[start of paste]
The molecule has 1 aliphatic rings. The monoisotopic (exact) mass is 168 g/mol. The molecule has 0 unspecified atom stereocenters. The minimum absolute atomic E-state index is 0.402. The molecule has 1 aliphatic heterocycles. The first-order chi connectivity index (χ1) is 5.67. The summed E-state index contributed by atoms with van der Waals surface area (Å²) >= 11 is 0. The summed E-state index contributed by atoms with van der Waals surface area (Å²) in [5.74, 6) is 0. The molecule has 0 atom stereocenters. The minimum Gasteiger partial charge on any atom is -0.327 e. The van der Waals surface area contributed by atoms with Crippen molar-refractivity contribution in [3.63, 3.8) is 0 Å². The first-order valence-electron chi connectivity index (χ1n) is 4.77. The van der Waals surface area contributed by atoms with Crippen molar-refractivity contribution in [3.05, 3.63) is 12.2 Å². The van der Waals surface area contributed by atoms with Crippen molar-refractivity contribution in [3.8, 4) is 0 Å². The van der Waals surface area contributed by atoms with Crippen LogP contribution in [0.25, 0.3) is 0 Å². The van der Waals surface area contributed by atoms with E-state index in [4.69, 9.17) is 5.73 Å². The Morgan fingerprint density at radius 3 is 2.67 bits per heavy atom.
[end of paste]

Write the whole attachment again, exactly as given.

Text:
The molecule has 1 aliphatic rings. The monoisotopic (exact) mass is 168 g/mol. The molecule has 0 unspecified atom stereocenters. The minimum absolute atomic E-state index is 0.402. The molecule has 1 aliphatic heterocycles. The first-order chi connectivity index (χ1) is 5.67. The summed E-state index contributed by atoms with van der Waals surface area (Å²) >= 11 is 0. The summed E-state index contributed by atoms with van der Waals surface area (Å²) in [5.74, 6) is 0. The molecule has 0 atom stereocenters. The minimum Gasteiger partial charge on any atom is -0.327 e. The van der Waals surface area contributed by atoms with Crippen molar-refractivity contribution in [3.63, 3.8) is 0 Å². The first-order valence-electron chi connectivity index (χ1n) is 4.77. The van der Waals surface area contributed by atoms with Crippen molar-refractivity contribution in [3.05, 3.63) is 12.2 Å². The van der Waals surface area contributed by atoms with Crippen molar-refractivity contribution in [3.8, 4) is 0 Å². The van der Waals surface area contributed by atoms with Crippen LogP contribution in [0.25, 0.3) is 0 Å². The van der Waals surface area contributed by atoms with E-state index in [4.69, 9.17) is 5.73 Å². The Morgan fingerprint density at radius 3 is 2.67 bits per heavy atom.